Eight Things That Make Residents of Aurora Very, Very Mad

The City of Aurora really came into its own in the 1970s and '80s, when it was one of America’s fastest-growing cities. But because of that fast growth, Aurorans have had to deal with a number of issues over the years, as the growing pains of a community meet the stresses of being a suburb of the Queen City of the Plains. (That’s Denver, by the way.)

You might think that sharing a name with the famous Wayne’s World home town of Aurora, Illinois, might be on the list of things that make Aurora residents really, really mad — but really, just being included in this series that started out talking about Denver’s neighborhoods is enough to tick off any Aurora resident. Which leads nicely into the first of eight gripes:

8. Being Called a Suburb
Despite the fact that Aurora is the third-largest city in Colorado (behind Denver proper and Colorado Springs), Aurora is still considered “just” a suburb of Denver and not a city in its own right, especially not on a national level. (For example, many national news outlets consistently referred to the “Aurora Theater Shooting” as having occurred in Denver.) Aurora’s population in the 2013 was estimated to be 345,000, which is more than twice that of Fort Collins and over triple Pueblo’s numbers. And if you go by acreage? Aurora is bigger than Denver — just less built out. But does Aurora get the same attention, on a national or even a state level? Rarely. And this gets the goat of many an Aurora citizen, including one former mayor, who suggested that the Denver metropolitan area (which contains Aurora, Lakewood and a bunch of smaller bedroom communities and geographically swallowed-up townships) be redubbed the “Aurora-Denver Metropolitan Area.” That didn’t fly, but the sentiment behind the not-so-modest proposal still lingers.

7. Water
Water has been an issue in Aurora for decades, starting back when it wasn’t even named Aurora. When the town was founded, it was called Fletcher, after land developer Donald Fletcher, who laid it out back in the 1880s. But Fletcher skipped making the town his namesake because of....water debt. Even if the name of the town changed, though, the water issue hasn’t over the years; in fact, water rights have become even more critical today. During the drought of the early 2000s, Aurora’s water restrictions were the tightest — and most severely enforced. This led to scores of dead lawns throughout Aurora, even as lawns a few streets over (but within Denver city limits) were allowed to stay green. Currently, Aurora is working to expand its reservoir system so that it can keep up with demand now, and increased demand in the future — because no one wants to go the Donald Fletcher route.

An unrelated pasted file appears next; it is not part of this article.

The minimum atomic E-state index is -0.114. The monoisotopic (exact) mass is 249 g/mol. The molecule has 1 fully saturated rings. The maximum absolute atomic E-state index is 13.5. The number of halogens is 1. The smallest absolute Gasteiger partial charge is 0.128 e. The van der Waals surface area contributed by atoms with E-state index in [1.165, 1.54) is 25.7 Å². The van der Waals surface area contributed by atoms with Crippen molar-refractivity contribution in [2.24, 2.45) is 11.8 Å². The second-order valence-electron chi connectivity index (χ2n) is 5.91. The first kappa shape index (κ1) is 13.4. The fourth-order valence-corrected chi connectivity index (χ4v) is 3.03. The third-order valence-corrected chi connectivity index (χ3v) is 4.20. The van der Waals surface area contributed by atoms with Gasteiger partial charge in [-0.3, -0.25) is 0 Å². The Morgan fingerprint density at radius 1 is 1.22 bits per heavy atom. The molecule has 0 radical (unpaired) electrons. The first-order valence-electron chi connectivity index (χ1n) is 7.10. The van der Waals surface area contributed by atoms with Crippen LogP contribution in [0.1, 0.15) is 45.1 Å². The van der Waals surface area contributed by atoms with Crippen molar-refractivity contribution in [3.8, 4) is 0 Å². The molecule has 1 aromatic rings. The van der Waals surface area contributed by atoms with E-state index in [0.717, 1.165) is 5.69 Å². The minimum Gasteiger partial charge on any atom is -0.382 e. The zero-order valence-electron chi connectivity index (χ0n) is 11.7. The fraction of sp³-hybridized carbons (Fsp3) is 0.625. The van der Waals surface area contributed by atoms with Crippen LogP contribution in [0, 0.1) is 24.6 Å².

6. Stapleton
Stapleton was built right on the northwestern border of Aurora, and it wasn’t a great neighbor from the beginning. The new-urbanism enclave was designed to make it tough for people to go through Stapleton to get to Aurora (even though they still do), laying out the streets so that there were very few access points from the south, or even sidewalks or bike paths to connect the infill/upscale community with the Aurora homes directly to the south. When a new neighborhood and its citizenry make an area of town sincerely miss those halcyon days in the past when it was situated smack dab next to the old airport? You know there are no cookies being exchanged or cups of sugar being borrowed.

5. Traffic Cameras
More specifically, traffic cameras installed to catch left turns on red...or yellow(ish). The Aurora City Council is currently considering amending its photo red-light technology (which is provided by Xerox, under contract with the city), since nearly half the revenue from the photo red-light technology comes from left turns on irregularly timed yellow lights — which in some places last only three seconds, making it far more likely than not that a pedestrian will get caught in the intersection, technically walking against the light. Word is that rear-end collisions have gone up in these areas, as people who’ve been burned slam on their brakes unexpectedly. Everyone wants safer intersections — but maybe not at the expense of unfair tickets. Also: getting that ticket? Worst. Mail. Ever.

Keeping reading for four more things that make residents of Aurora angry.

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Teague Bohlen is a writer, novelist and professor at the University of Colorado Denver. His first novel, The Pull of the Earth, won the Colorado Book Award for Literary Fiction in 2007; his textbook The Snarktastic Guide to College Success came out in 2014. His new collection of flash fiction, Flatland, is available now.
Contact: Teague Bohlen